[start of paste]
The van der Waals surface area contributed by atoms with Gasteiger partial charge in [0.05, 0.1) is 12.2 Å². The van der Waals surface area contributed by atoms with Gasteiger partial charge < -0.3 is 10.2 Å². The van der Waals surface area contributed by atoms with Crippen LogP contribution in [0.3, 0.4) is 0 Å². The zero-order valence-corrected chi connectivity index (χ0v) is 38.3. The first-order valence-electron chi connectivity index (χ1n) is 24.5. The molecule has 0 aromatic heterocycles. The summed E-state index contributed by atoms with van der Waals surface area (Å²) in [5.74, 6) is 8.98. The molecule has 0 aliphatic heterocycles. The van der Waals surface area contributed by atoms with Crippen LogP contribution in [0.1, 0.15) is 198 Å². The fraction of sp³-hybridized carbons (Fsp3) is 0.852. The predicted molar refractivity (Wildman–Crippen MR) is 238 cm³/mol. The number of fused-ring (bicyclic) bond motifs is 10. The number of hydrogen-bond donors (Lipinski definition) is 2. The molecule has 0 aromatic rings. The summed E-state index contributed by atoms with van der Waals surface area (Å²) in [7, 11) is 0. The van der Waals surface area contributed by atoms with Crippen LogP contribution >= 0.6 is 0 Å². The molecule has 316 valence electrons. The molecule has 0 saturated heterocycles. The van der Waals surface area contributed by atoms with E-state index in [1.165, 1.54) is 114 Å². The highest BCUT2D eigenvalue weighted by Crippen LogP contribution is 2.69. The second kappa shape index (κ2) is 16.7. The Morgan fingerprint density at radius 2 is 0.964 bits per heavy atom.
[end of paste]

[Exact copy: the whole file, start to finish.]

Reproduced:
The van der Waals surface area contributed by atoms with Gasteiger partial charge in [0.05, 0.1) is 12.2 Å². The van der Waals surface area contributed by atoms with Gasteiger partial charge < -0.3 is 10.2 Å². The van der Waals surface area contributed by atoms with Crippen LogP contribution in [0.3, 0.4) is 0 Å². The zero-order valence-corrected chi connectivity index (χ0v) is 38.3. The first-order valence-electron chi connectivity index (χ1n) is 24.5. The molecule has 0 aromatic heterocycles. The summed E-state index contributed by atoms with van der Waals surface area (Å²) in [5.74, 6) is 8.98. The molecule has 0 aliphatic heterocycles. The van der Waals surface area contributed by atoms with Crippen LogP contribution in [0.1, 0.15) is 198 Å². The fraction of sp³-hybridized carbons (Fsp3) is 0.852. The predicted molar refractivity (Wildman–Crippen MR) is 238 cm³/mol. The number of fused-ring (bicyclic) bond motifs is 10. The number of hydrogen-bond donors (Lipinski definition) is 2. The molecule has 0 aromatic rings. The summed E-state index contributed by atoms with van der Waals surface area (Å²) in [7, 11) is 0. The van der Waals surface area contributed by atoms with Crippen LogP contribution >= 0.6 is 0 Å². The molecule has 316 valence electrons. The molecule has 0 saturated heterocycles. The van der Waals surface area contributed by atoms with E-state index in [1.165, 1.54) is 114 Å². The highest BCUT2D eigenvalue weighted by Crippen LogP contribution is 2.69. The second kappa shape index (κ2) is 16.7. The Morgan fingerprint density at radius 2 is 0.964 bits per heavy atom.